David Brin is one of the premier science fiction novelists of the late twentieth century. An astrophysicist and an advisor to NASA, he combines cutting edge—and beyond—science with an imagination which encompasses uncountable worlds and unlimited time. His Uplift series posits a universe where non-reasoning creatures are raised to sentience through the process of external sponsorship, or “uplift,” although most humans believe their advancement was Darwinian rather than external. In HEAVEN’S REACH Brin concludes the saga of the “sooners”—humans, g’Keks, glavers, hoons, qheuens, urs, and traekis—who sought refuge on the planet Jijo, which had been returned to a “fallow” state after previous occupation and thus off-limits to settlement.
The inhabitants of Jijo have come under the attack of the Jophurs—traiki with an attitude. The rest of the universe, fearing the onset of a new cataclysmic era, is chasing an Earth ship, STREAKER, which is carrying information about the mythic Progenitors and lands temporarily on Jijo with its human and “uplifted” dolphin crew. Yes, humans have “uplifted” dolphins as well as chimpanzees. Much of the novel is STREAKER’s story of further death-defying escapes in its return to Earth, itself under attack. Among other characters are an uplifted chimpanzee, who is an observer of hyperspace activities, the deaths of numerous white dwarf stars, and a cast of billions—both stars and beings.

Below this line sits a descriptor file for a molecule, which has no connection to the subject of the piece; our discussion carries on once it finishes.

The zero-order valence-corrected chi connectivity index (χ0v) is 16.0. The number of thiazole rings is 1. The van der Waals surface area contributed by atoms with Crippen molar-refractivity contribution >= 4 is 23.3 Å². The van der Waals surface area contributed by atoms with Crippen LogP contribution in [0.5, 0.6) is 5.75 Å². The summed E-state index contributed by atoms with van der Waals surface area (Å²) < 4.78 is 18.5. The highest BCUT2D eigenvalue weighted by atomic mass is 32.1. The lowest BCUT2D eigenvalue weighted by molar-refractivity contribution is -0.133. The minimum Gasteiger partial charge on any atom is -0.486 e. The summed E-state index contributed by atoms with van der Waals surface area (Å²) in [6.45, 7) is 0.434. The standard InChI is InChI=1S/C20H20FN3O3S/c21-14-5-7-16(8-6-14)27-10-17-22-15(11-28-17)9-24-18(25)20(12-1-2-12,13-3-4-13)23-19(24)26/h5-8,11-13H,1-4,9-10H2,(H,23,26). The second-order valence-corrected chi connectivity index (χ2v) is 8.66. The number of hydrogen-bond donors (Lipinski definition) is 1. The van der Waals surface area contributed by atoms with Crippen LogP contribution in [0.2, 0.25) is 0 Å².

As with any series, an acquaintance with what came before is helpful. However, Brin provides enough information within the novel and its glossaries to allow the reader to enter into HEAVEN’S REACH without prior knowledge. What makes Brin’s universe so satisfactory is that he combines the best elements of a classic science fiction space opera with theoretical science as well as a plea for environmentalism: We must take care of the universe—or else.